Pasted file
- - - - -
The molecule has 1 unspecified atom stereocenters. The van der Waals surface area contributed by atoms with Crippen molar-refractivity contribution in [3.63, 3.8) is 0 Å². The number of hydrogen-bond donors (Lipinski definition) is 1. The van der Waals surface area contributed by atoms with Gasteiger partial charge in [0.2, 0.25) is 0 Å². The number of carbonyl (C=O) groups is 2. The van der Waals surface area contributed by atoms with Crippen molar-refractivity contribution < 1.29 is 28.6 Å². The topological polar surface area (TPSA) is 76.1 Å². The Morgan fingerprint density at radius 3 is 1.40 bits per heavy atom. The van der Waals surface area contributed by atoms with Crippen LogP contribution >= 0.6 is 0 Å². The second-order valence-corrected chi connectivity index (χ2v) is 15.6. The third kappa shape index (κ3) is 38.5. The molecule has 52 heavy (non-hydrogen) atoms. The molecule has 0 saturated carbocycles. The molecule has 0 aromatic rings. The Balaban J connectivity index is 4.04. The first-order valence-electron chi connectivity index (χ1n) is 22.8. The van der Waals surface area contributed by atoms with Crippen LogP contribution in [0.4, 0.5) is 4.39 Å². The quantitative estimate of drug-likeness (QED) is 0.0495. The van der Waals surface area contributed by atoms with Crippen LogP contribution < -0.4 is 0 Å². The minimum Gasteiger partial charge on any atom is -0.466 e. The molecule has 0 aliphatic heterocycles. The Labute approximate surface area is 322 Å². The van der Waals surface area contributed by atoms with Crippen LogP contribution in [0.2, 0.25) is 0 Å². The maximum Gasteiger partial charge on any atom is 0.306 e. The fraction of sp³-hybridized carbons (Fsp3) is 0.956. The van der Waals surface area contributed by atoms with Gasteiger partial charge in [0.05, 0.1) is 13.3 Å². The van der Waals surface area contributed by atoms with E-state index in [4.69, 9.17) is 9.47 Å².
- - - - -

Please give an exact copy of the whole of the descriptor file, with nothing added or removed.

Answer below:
The molecule has 1 unspecified atom stereocenters. The van der Waals surface area contributed by atoms with Crippen molar-refractivity contribution in [3.63, 3.8) is 0 Å². The number of hydrogen-bond donors (Lipinski definition) is 1. The van der Waals surface area contributed by atoms with Gasteiger partial charge in [0.2, 0.25) is 0 Å². The number of carbonyl (C=O) groups is 2. The van der Waals surface area contributed by atoms with Crippen molar-refractivity contribution < 1.29 is 28.6 Å². The topological polar surface area (TPSA) is 76.1 Å². The Morgan fingerprint density at radius 3 is 1.40 bits per heavy atom. The van der Waals surface area contributed by atoms with Crippen LogP contribution >= 0.6 is 0 Å². The second-order valence-corrected chi connectivity index (χ2v) is 15.6. The third kappa shape index (κ3) is 38.5. The molecule has 52 heavy (non-hydrogen) atoms. The molecule has 0 saturated carbocycles. The molecule has 0 aromatic rings. The Balaban J connectivity index is 4.04. The first-order valence-electron chi connectivity index (χ1n) is 22.8. The van der Waals surface area contributed by atoms with Crippen LogP contribution in [0.4, 0.5) is 4.39 Å². The quantitative estimate of drug-likeness (QED) is 0.0495. The van der Waals surface area contributed by atoms with Crippen LogP contribution < -0.4 is 0 Å². The minimum Gasteiger partial charge on any atom is -0.466 e. The molecule has 0 aliphatic heterocycles. The Labute approximate surface area is 322 Å². The van der Waals surface area contributed by atoms with Crippen LogP contribution in [0.2, 0.25) is 0 Å². The maximum Gasteiger partial charge on any atom is 0.306 e. The fraction of sp³-hybridized carbons (Fsp3) is 0.956. The van der Waals surface area contributed by atoms with Gasteiger partial charge in [0.05, 0.1) is 13.3 Å². The van der Waals surface area contributed by atoms with E-state index in [4.69, 9.17) is 9.47 Å².